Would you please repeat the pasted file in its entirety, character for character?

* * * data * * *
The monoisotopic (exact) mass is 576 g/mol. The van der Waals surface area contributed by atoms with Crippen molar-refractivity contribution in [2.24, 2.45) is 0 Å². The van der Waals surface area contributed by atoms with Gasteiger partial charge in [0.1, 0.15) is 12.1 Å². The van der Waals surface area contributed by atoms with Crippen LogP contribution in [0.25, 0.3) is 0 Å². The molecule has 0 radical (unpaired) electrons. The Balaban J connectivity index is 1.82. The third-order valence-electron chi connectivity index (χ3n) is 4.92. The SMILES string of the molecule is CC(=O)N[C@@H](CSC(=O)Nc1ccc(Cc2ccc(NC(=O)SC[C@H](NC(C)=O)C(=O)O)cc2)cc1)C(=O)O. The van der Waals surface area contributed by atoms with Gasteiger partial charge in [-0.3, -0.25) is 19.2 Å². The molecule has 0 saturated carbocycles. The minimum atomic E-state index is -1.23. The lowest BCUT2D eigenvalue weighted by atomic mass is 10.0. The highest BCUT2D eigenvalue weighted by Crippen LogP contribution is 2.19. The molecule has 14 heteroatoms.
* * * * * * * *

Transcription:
The monoisotopic (exact) mass is 576 g/mol. The van der Waals surface area contributed by atoms with Crippen molar-refractivity contribution in [2.24, 2.45) is 0 Å². The van der Waals surface area contributed by atoms with Gasteiger partial charge in [0.1, 0.15) is 12.1 Å². The van der Waals surface area contributed by atoms with Crippen LogP contribution in [0.25, 0.3) is 0 Å². The molecule has 0 radical (unpaired) electrons. The Balaban J connectivity index is 1.82. The third-order valence-electron chi connectivity index (χ3n) is 4.92. The SMILES string of the molecule is CC(=O)N[C@@H](CSC(=O)Nc1ccc(Cc2ccc(NC(=O)SC[C@H](NC(C)=O)C(=O)O)cc2)cc1)C(=O)O. The van der Waals surface area contributed by atoms with Gasteiger partial charge in [-0.3, -0.25) is 19.2 Å². The molecule has 0 saturated carbocycles. The minimum atomic E-state index is -1.23. The lowest BCUT2D eigenvalue weighted by atomic mass is 10.0. The highest BCUT2D eigenvalue weighted by Crippen LogP contribution is 2.19. The molecule has 14 heteroatoms.